Application of ozone sensor and relevant knowledge
Why monitor ozone?
Ozone plays an important role in protecting life on Earth's surface by shielding the sun's harmful rays from reaching the surface. Because of the catastrophic exposure of ground-level ozone to life on Earth, various conservation agencies must accurately measure ozone gas. A key component of air quality management involves ozone monitoring in the atmosphere and ambient air. Different electrochemical and gas sensor technologies have been developed to monitor ozone concentration. In the past, UV absorption has been the basis of traditional monitoring equipment. Ozone sensors can be expensive, energy inefficient, and are often located in fixed locations, limiting the portability of such sensors. JXCT is an equipment manufacturer with many years of experience. Fixed and portable monitoring equipment can better meet your needs.
How do you detect ozone?
Because of the importance of understanding air quality and ozone concentrations in the stratosphere, several types of investments are being made to improve ozone sensors. In a recent study, electrochemical sensors were used in a miniature ozone sensor combined with a laboratory jack. This ozone sensor was compared with conventional systems for measuring or monitoring ozone concentration. The electrochemical sensor is capable of generating a voltage signal proportional to the ozone concentration in the range of 5ppb-10ppm. The effects of gas sample flow rate and relative humidity (RH) were also considered and studied separately.
A rapid change in RH of about 20%/min produces a noticeable and immediate change in the signal from the ozone sensor. In contrast, a slow change in relative humidity of 0.1%/min has little or negligible effect on the response of the ozone sensor. The miniature ozone sensor has been tested in practical applications.
In another example, air quality was monitored for 18 days. The sensor measurements were found to be close to those recorded in previous studies using conventional sensors. During the 18-day air quality monitoring, the data collected by the sensor was consistent with the data collected by the reference UV-ozone analyzer. Miniature electrochemical sensors for measuring ozone in ambient air quality monitoring and laboratory conditions to allow the device to be used as a replacement for conventional devices. This miniaturized electrochemical ozone sensor is cheaper, has lower power consumption, is portable, and is more convenient to use.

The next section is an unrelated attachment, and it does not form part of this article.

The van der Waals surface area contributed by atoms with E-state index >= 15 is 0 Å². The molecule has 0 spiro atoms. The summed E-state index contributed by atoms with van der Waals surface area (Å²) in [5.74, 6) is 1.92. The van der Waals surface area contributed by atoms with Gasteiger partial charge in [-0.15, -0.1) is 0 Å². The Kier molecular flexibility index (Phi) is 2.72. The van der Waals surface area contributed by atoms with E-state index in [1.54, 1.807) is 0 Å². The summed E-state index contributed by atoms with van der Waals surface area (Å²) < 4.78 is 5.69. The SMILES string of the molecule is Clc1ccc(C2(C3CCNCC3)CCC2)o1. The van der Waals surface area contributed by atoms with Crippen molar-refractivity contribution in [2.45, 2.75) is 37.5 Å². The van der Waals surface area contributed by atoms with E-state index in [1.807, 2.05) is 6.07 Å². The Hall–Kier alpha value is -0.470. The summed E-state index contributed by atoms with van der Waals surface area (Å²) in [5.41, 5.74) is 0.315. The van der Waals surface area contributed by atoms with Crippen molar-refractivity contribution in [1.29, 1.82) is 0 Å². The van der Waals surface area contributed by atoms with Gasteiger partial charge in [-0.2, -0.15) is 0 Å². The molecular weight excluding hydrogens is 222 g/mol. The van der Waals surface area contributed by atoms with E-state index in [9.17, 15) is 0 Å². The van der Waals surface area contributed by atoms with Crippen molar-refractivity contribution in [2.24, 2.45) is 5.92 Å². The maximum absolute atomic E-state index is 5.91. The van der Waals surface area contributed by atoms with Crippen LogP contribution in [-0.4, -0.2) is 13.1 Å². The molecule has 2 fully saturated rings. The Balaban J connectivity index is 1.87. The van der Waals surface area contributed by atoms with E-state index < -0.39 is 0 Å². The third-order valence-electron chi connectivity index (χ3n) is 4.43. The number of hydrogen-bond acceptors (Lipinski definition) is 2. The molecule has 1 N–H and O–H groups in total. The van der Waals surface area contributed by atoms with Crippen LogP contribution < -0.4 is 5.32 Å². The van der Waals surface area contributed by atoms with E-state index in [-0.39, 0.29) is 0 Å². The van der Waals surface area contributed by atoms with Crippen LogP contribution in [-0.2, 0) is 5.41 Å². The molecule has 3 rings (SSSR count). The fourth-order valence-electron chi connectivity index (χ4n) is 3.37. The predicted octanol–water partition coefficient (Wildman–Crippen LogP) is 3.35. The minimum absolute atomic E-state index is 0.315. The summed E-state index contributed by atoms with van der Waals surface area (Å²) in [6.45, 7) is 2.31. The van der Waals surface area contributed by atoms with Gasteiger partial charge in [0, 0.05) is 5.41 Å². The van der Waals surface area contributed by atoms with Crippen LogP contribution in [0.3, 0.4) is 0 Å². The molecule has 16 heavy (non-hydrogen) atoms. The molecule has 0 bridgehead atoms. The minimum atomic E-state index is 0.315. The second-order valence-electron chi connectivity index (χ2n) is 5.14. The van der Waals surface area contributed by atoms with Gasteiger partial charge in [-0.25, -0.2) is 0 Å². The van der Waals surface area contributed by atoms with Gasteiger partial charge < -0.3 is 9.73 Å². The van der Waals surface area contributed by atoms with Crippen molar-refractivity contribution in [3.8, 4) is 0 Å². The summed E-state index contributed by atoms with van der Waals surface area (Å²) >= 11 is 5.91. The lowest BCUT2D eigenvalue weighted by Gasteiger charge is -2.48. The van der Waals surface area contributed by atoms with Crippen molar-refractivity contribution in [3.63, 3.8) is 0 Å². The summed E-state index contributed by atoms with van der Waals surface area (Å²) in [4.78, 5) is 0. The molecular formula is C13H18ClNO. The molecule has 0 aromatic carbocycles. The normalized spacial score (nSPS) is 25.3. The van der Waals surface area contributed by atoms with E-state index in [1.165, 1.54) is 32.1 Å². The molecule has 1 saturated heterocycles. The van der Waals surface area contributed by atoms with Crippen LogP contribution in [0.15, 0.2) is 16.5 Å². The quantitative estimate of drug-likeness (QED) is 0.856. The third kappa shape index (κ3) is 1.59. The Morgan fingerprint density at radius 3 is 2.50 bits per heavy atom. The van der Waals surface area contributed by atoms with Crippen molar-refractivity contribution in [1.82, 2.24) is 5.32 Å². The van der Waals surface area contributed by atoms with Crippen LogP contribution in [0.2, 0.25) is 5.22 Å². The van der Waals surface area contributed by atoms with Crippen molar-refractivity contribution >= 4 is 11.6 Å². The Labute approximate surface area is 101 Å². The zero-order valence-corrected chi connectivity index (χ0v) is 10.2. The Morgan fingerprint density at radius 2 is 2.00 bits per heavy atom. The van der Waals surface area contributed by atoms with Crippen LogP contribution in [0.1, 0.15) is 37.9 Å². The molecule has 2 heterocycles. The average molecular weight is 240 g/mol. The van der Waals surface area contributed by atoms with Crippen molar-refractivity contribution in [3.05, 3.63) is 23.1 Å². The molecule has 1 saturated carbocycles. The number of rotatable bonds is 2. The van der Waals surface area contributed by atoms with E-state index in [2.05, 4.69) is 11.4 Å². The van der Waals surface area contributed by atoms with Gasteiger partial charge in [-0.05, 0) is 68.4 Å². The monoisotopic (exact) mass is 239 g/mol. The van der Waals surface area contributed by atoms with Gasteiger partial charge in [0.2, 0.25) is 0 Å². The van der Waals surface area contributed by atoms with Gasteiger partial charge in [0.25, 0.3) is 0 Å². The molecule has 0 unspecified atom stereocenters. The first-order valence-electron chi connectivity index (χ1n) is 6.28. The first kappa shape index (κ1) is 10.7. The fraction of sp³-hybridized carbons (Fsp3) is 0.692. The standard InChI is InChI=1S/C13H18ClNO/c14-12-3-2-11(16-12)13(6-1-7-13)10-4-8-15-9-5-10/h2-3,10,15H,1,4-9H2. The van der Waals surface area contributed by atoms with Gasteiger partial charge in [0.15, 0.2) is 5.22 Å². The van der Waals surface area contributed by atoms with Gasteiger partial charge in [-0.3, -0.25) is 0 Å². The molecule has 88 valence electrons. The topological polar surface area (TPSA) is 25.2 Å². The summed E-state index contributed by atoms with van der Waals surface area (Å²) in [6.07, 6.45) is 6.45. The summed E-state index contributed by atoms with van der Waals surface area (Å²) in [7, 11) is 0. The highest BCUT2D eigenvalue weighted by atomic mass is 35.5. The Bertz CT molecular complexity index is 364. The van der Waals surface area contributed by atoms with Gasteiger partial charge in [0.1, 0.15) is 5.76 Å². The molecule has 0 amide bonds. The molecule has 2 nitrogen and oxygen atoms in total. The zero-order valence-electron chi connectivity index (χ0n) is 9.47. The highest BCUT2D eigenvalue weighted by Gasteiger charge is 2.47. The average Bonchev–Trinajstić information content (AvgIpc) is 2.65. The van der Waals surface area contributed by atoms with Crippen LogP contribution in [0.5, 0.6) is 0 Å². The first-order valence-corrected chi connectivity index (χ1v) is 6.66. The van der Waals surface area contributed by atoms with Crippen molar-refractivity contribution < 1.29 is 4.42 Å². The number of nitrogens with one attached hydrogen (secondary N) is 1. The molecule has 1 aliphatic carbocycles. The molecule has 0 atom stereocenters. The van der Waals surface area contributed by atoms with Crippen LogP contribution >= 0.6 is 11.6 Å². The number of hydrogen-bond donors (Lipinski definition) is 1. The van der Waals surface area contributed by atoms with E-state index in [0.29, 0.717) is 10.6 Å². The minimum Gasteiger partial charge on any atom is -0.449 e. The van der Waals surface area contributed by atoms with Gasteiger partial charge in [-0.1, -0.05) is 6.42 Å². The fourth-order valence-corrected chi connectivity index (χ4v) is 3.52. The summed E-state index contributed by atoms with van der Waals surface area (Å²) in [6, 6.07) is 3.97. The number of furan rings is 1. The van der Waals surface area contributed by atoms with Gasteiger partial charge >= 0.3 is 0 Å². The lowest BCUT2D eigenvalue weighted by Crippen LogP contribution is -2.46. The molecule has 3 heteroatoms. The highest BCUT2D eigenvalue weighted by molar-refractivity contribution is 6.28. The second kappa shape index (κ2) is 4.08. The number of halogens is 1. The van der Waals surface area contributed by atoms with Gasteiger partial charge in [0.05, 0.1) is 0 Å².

Limitations of Ozone Sensors
Today, commercially available ozone sensors are based on semiconductor ozone sensors or electrochemical principles. In principle, these sensors are sensitive enough to sense parts per billion (ppb) of ozone for outdoor air pollution and quality monitoring.
These ozone sensors are inexpensive and can be deployed in denser networks to measure air quality networks and better understand human exposure levels. Ozone monitoring is critical for air quality management and experimental studies of atmospheric chemistry, such as the interaction of ozone with atmospheric and Earth surface chemicals.The existing traditional photometric ozone monitoring instruments are all based on ultraviolet absorption, require a high sampling gas flow rate greater than 1L/min, and consume a lot of power.
These types of ozone sensors are usually too expensive and limited by environmental conditions, such as in smog chamber simulation experiments, where the volume or flow rate of gas is insufficient to be measured by the gas sensor. Another challenge is that such devices or instruments are tied to their fixed location, making them immobile and connected to AC power in the secure facility. Ground-level ozone is not emitted directly into the ambient air, but is formed as a result of a chemical reaction between volatile oxides (VOCs) and nitrogen oxides (NOX).
These air pollution particles are emitted by automobiles, power plants, refineries, boilers and chemical plants. Ground-level ozone increases on hot sunny days in urban environments and can also reach rural areas due to wind transport.
Ozone present in the air we breathe can be harmful, causing respiratory and other diseases in humans. High exposures can affect ecosystems and vegetation, including parks, forests, and wilderness areas. Therefore, conservation agencies must regularly assess ozone levels; this information can be obtained from daily air quality or weather monitoring.
The Future of Ozone Sensors
More research has been done to produce affordable, mobile, and less bulky ozone sensors that do not require high flow rates to detect ozone concentrations. Doing so will improve air quality monitoring, improve our understanding of atmospheric chemistry, and prevent damage to the ozone layer from chemicals released by human activities.